Even after Obama’s announcement, courts will still be able to rule on DOMA, regardless of the arguments Eric Holder declines to proffer in support of it.  Outside parties, including Congressmen who support the law, will still be able to file friend-of-the-court briefs outlining the exact same by-now-familiar arguments the Justice Department will no longer be citing.

Other conservatives who are upset with Obama’s actions have argued that Florida District Court Justice Roger Vinson recently found ObamaCare unconstitutional, yet Obama is still implementing that law.

Well, yes—clearly Obama is ideologically disposed toward overturning DOMA and not Roe v. Wade or ObamaCare.  But that doesn’t mean he does not have the prerogative to disavow the identified-as-unconstitutional DOMA, or the obligation to uphold the never-identified-as-unconstitutional Roe v. Wade.

As for ObamaCare, two justices had already (ludicrously) upheld the constitutionality of ObamaCare before Virginia District Justice Henry Hudson ruled the individual mandate component of the bill unconstitutional last December, and before Justice Vinson ruled the entire bill unconstitutional in January.  So while one would hope for Obama to take Hudson and Vinson’s cues once their rulings came down, one wouldn’t hold one’s breath.  A third justice has since found ObamaCare constitutional, which sadly gives liberals more cover for continuing to defend ObamaCare until the Supreme Court rules on it.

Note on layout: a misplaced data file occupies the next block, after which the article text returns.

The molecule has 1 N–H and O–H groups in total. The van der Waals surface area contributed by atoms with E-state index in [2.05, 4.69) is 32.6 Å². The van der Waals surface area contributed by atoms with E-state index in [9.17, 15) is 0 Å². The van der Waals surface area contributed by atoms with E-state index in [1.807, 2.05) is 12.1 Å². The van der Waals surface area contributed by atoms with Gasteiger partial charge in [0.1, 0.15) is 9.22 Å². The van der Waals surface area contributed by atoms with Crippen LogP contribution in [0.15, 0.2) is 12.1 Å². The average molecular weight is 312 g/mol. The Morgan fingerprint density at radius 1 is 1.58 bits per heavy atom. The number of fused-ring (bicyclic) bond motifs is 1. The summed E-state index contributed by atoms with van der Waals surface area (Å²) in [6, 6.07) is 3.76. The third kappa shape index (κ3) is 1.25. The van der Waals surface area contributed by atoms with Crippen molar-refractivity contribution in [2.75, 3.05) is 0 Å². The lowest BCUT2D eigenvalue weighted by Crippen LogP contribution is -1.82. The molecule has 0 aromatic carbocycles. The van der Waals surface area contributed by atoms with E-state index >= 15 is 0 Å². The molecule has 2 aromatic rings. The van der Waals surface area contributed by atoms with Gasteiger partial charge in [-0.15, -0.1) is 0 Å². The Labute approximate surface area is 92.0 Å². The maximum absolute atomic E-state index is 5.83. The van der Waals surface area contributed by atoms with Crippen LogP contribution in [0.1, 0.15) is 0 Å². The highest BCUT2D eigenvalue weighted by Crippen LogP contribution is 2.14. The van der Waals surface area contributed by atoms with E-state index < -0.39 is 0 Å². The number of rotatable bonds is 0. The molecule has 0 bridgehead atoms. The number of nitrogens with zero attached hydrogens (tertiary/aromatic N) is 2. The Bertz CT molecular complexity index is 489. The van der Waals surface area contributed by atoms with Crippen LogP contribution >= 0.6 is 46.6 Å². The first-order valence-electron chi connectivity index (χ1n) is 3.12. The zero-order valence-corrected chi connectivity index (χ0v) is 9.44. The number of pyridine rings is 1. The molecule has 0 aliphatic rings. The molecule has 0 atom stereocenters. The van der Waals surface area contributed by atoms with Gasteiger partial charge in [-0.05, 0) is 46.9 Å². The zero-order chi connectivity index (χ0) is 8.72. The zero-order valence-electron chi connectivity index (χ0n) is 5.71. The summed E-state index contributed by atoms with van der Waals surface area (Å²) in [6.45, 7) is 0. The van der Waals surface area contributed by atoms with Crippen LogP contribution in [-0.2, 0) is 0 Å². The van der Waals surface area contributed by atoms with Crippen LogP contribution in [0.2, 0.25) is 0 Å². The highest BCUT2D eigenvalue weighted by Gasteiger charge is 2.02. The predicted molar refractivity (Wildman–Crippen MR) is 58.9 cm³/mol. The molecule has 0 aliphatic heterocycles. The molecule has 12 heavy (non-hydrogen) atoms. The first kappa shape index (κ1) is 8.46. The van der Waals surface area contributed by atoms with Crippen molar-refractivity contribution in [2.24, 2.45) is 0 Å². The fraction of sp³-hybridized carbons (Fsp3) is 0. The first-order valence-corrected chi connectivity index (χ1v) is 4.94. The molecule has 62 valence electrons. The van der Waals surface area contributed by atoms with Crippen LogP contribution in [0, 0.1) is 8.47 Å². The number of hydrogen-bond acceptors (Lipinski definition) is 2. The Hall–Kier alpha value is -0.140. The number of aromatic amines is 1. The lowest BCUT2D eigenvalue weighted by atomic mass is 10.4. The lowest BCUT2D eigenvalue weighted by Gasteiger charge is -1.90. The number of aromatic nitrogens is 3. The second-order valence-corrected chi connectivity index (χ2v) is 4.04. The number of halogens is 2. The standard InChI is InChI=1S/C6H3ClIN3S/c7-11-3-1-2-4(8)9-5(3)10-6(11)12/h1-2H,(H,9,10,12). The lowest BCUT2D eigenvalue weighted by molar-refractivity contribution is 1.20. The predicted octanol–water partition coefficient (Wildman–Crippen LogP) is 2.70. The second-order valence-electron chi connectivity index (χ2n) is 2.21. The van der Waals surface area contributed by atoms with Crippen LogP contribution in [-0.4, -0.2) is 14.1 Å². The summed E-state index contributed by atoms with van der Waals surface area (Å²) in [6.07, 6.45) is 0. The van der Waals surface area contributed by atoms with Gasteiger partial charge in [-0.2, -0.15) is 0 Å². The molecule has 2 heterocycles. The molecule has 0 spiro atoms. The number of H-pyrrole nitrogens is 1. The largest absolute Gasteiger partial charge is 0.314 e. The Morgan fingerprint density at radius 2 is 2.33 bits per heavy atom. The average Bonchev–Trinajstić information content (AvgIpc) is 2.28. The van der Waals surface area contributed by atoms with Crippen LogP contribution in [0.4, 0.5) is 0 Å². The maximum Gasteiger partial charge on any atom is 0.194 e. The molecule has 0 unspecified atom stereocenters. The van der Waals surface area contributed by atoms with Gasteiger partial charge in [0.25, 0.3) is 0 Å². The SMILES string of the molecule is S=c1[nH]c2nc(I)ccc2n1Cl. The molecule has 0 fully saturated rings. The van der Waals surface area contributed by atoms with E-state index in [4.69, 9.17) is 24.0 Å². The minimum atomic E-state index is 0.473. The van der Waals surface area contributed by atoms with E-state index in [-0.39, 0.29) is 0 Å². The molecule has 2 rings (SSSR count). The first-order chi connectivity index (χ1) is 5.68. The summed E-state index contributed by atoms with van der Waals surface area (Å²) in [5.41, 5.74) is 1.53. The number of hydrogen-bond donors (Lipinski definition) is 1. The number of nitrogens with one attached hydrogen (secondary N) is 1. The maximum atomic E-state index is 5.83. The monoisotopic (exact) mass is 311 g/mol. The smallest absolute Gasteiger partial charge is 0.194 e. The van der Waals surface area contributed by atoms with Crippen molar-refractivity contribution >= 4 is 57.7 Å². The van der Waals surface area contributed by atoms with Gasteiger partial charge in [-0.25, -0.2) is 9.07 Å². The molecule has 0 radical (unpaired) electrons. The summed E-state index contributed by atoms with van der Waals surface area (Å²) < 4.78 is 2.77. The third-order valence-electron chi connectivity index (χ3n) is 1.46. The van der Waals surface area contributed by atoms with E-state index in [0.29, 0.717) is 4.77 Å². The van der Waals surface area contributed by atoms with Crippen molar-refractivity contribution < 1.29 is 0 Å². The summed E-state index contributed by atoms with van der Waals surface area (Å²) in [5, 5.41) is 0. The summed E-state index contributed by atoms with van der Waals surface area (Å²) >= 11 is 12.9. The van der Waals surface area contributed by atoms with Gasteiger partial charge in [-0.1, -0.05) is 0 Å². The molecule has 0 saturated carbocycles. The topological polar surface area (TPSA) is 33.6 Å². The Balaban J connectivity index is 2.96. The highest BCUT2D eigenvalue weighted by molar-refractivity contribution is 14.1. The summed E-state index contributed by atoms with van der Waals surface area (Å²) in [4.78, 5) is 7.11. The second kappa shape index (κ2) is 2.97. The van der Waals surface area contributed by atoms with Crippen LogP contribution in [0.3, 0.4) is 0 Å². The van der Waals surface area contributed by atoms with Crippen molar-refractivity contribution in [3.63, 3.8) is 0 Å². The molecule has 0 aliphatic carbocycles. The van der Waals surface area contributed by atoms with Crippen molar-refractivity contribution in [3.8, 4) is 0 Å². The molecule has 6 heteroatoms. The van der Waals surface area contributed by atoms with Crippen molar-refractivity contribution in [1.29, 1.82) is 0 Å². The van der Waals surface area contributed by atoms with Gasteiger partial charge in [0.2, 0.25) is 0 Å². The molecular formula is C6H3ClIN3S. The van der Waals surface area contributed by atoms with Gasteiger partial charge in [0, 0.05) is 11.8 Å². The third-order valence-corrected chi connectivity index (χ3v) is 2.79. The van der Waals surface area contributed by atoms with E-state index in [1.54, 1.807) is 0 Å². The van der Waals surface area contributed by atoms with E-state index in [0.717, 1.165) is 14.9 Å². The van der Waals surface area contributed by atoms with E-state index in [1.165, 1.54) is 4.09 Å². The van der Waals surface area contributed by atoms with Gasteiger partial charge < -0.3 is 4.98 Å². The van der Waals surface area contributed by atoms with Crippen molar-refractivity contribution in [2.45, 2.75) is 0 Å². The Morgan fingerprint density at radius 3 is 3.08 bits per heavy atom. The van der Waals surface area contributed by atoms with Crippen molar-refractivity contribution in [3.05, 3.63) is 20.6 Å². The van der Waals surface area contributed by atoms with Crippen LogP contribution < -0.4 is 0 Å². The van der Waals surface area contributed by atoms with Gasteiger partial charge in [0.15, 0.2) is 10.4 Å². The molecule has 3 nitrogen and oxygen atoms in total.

In the same interview in which he claimed Obama couldn’t decline to enforce DOMA, Gingrich declared that Justice Vinson’s ruling represented “solid grounds for the House to cut off all funding for implementation.”  Apparently the link between Gingrich’s stances on DOMA and ObamaCare was that both criticized supposedly unconstitutional actions of Obama’s.  Yet evidently Justice Reinhardt and Tauro’s rulings on the unconstitutionality of DOMA didn’t figure into Gingrich’s equation.

Other conservatives have questioned the timing of Obama’s announcement, suggesting that it was made to distract voters from the economy or set a trap for Republicans—as though this determined the propriety of Obama’s non-enforcement of a law.  Gingrich noted that Obama had campaigned for president in opposition to gay marriage and promised to uphold DOMA, and is therefore breaking a campaign pledge—again, as though this has anything to do with the legality of Obama’s decision not to defend the law.

Without trying to read Obama’s mind, I can say only that his motives for no longer defending DOMA have absolutely nothing to do with the constitutional appropriateness of his decision.

Here are some hypothetical actions that would be unconstitutional if Obama actually took them: Not enforcing DOMA after the Supreme Court ruled it constitutional.  Enforcing DOMA after the Supreme Court ruled it unconstitutional.  Implementing ObamaCare after the Supreme Court ruled it unconstitutional.  Implementing ObamaCare after Congress cut off funding for implementing it.